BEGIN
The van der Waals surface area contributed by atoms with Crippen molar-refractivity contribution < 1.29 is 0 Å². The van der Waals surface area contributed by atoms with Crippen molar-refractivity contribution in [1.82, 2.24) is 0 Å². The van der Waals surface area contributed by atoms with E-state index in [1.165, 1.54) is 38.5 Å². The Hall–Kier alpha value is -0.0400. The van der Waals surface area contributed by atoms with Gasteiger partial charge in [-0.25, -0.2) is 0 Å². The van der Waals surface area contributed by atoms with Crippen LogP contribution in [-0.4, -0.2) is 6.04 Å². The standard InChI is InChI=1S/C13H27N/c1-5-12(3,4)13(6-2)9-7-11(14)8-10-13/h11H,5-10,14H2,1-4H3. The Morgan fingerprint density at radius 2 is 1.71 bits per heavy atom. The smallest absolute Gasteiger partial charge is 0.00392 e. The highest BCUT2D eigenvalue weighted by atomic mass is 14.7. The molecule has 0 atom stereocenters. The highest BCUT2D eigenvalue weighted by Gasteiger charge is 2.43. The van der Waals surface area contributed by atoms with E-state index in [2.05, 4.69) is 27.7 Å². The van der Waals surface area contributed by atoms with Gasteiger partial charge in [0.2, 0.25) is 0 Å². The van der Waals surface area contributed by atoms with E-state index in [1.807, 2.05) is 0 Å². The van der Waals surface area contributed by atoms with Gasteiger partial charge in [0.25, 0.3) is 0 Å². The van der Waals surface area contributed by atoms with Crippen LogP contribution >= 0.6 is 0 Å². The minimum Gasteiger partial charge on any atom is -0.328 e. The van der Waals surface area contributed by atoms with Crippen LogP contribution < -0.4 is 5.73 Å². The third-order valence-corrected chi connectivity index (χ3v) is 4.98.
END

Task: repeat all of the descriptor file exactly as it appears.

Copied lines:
The van der Waals surface area contributed by atoms with Crippen molar-refractivity contribution < 1.29 is 0 Å². The van der Waals surface area contributed by atoms with Crippen molar-refractivity contribution in [1.82, 2.24) is 0 Å². The van der Waals surface area contributed by atoms with E-state index in [1.165, 1.54) is 38.5 Å². The Hall–Kier alpha value is -0.0400. The van der Waals surface area contributed by atoms with Gasteiger partial charge in [-0.25, -0.2) is 0 Å². The van der Waals surface area contributed by atoms with Crippen LogP contribution in [-0.4, -0.2) is 6.04 Å². The standard InChI is InChI=1S/C13H27N/c1-5-12(3,4)13(6-2)9-7-11(14)8-10-13/h11H,5-10,14H2,1-4H3. The Morgan fingerprint density at radius 2 is 1.71 bits per heavy atom. The smallest absolute Gasteiger partial charge is 0.00392 e. The highest BCUT2D eigenvalue weighted by atomic mass is 14.7. The molecule has 0 atom stereocenters. The highest BCUT2D eigenvalue weighted by Gasteiger charge is 2.43. The van der Waals surface area contributed by atoms with E-state index in [2.05, 4.69) is 27.7 Å². The van der Waals surface area contributed by atoms with Gasteiger partial charge in [0.2, 0.25) is 0 Å². The van der Waals surface area contributed by atoms with E-state index in [1.807, 2.05) is 0 Å². The van der Waals surface area contributed by atoms with Gasteiger partial charge in [0.25, 0.3) is 0 Å². The van der Waals surface area contributed by atoms with Crippen LogP contribution >= 0.6 is 0 Å². The minimum Gasteiger partial charge on any atom is -0.328 e. The van der Waals surface area contributed by atoms with Crippen LogP contribution < -0.4 is 5.73 Å². The third-order valence-corrected chi connectivity index (χ3v) is 4.98.